A prediction: Matthias' NXT catapult will be standard equipment for office cubicles around the world.

Jun 18, 2007

New Book - July release

LEGO MINDSTORMS NXT-G Programming Guide

* 26 chapters + 1 Appendix
* Covers all the blocks that come with the retail/education software
* My Block coverage
* Chapter dedicated to data hubs and data plugs/wiring
* Introduces concept of pseudo code early and uses it throughout the book
* All blocks used in sample programs to demonstrate concepts

I originally wrote this as a tutorial for Atlanta-area teachers but it turned into a full-fledged book - 40 pages became 200. I'll post some chapter excerpts for download as soon as I receive them from my publisher. Table of Contents is included here as an image.

NOTE: This book is completely different in structure and style than my "Mayan Adventure" book; I still use an informal writing style, but this book does not include a fictional storyline to break up book sections. Chapters are short and suitable for short classroom schedules. All chapters cover one NXT-G block with the exception of two chapters that cover 2 blocks each.





Jun 17, 2007

Voice control for the NXT


Hi,

The German company CLT Sprachtechnologie GmbH offers Dialog OS, a product for controlling technical devices by voice. The interesting thing here for the NXT-Community is the in-built support for LEGO MINDSTORMS NXT. Next to voice recognition, i.e. control of the NXT by words spoken by the user, there's also speech output on the NXT "in supreme quality" (as CLT states) .

Sounds interesting - have a look.

Jun 15, 2007

Sad News: Eric Brok has passed away

Today I was left in total sadness, hearing the sad news that the AFOL Eric Brok of the Netherlands, the designer of the new 10190 LEGO set, has passed away.

According to his wife Seby, Eric passed away peacefully on Monday 11th of June in the morning at 1 o’clock, after 1.5 years of fighting the cancer

Eric was one of the first persons in the Netherlands that actually showed the power of the LEGO MINDSTORMS set, released back in 1998. He was a remarkable personality, always building impressive models and proudly showing the new tricks. We used many of his
examples, in our own models.

I’m sure that the results of his participation in the LEGO community will be alive for a really long time.

For now my prayers and thoughts will go to Eric's family and close friends.


Farewell, Eric.

Help me light a fire...

I received an email from LEGO about the WISH LIST that was put together with the help of our blog readers back in March/April 2007. Well, LEGO has informed me of two pieces of information and I need your help with one of them:

1. LEGO is using the WISH LIST as a source for a potential future product... HINT HINT

and

2. LEGO told me it would be sending me notes/comments on the WISH LIST items shortly.

So, I need your help. Post some comments and let LEGO know that you're as anxious as I am to see their comments on the items we submitted. Some friendly pressure from our readers might help light a little fire...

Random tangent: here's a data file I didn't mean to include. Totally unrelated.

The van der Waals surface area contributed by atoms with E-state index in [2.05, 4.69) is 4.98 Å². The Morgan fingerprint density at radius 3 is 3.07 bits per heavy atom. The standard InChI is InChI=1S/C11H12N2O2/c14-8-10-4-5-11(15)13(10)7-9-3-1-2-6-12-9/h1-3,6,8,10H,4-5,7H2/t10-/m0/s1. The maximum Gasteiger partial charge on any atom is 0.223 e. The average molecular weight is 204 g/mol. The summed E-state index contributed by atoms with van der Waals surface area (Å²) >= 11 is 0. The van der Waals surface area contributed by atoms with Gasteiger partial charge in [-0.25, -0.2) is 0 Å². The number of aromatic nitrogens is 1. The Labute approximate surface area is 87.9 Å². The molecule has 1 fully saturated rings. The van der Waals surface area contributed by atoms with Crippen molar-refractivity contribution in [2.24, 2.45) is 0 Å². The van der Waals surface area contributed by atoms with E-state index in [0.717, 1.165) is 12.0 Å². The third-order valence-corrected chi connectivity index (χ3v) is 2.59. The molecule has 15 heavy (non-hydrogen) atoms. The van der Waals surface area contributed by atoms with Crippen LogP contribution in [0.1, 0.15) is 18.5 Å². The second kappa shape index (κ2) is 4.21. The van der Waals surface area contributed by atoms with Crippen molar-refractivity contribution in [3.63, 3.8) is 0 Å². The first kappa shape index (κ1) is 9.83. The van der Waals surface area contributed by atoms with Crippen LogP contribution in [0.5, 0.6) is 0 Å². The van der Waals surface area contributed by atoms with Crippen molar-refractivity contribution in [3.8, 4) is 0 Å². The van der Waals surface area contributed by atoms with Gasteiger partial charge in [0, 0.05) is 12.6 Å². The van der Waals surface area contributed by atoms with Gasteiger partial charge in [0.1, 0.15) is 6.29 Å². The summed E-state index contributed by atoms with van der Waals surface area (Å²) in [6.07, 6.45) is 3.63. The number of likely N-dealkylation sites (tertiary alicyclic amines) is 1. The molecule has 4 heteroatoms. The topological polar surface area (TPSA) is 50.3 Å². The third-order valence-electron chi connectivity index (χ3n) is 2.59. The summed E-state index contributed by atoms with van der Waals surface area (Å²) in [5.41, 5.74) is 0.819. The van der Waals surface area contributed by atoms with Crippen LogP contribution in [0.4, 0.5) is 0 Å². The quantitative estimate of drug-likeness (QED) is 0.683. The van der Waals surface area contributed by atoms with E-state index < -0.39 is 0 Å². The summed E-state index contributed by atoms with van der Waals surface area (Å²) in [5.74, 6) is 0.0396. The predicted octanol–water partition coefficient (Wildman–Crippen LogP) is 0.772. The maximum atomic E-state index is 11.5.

(Keep it clean, polite, and short... this is just a friendly little 'poke' to see if we can get a response from them...)

Sample Page from Idea Book - Debug chapter


Our Idea Book doesn't contain just building and programming instructions for robots. We've also tossed in about 8+ chapters (I call them "theory" chapters - you can call them what you like) that cover various topics related to NXT robotics.


In addition to contributing a robot to the book, I've also written an introductory chapter on debugging programs. I introduce various methods that can be used in a pesky NXT-G program to help you track down bugs and fix issues. I provide sample programs that demonstrate how to use blocks such as the Sound block and Wait block (and a few others) with your debugging efforts.


Another sample page of our upcoming book

So here's another sample page of our upcoming The LEGO MINDSTORMS NXT Idea Book to water your mouths. ;-)

It's from the chapter that introduces the building and programming of a fully working slot machine.

Note that the book contains very detailed building instructions for each robot. In the case of the slot machine, it's more than 100 steps!
You will need not only two NXT bricks for this robot and five motors, but will also learn a lot from the programming instructions in terms of inter-brick communication.

Got interested?

LEGO MINDSTORMS NXT Software on Vista?


Every now and then, I get questions on the support for the LEGO MINDSTORMS NXT Software on Microsoft's Windows Vista operating system or reports on problems with connecting to the brick (even with an USB cable). As far as I know, the present version is only supported on Windows XP and Mac OSX (and not on Linux, which is a shame!).
What are your experiences here? Does it work for you on Windows Vista?

Jun 14, 2007

Our book - available in three weeks hence?


Have a look at Barnes & Noble: they list the book written by the contributors of The NXT STEP already, and it says to be available at 7th of July!
It's the first public appearance of the final cover also, I guess.
How do you like it?

Jun 13, 2007

Request for Programming Samples

I've enjoyed some of the last week's posts containing questions from readers regarding programming. Reading Brian and David and others' comments about other ways to handle things is a great way to learn... as Brian stated "There is no 'correct' answer."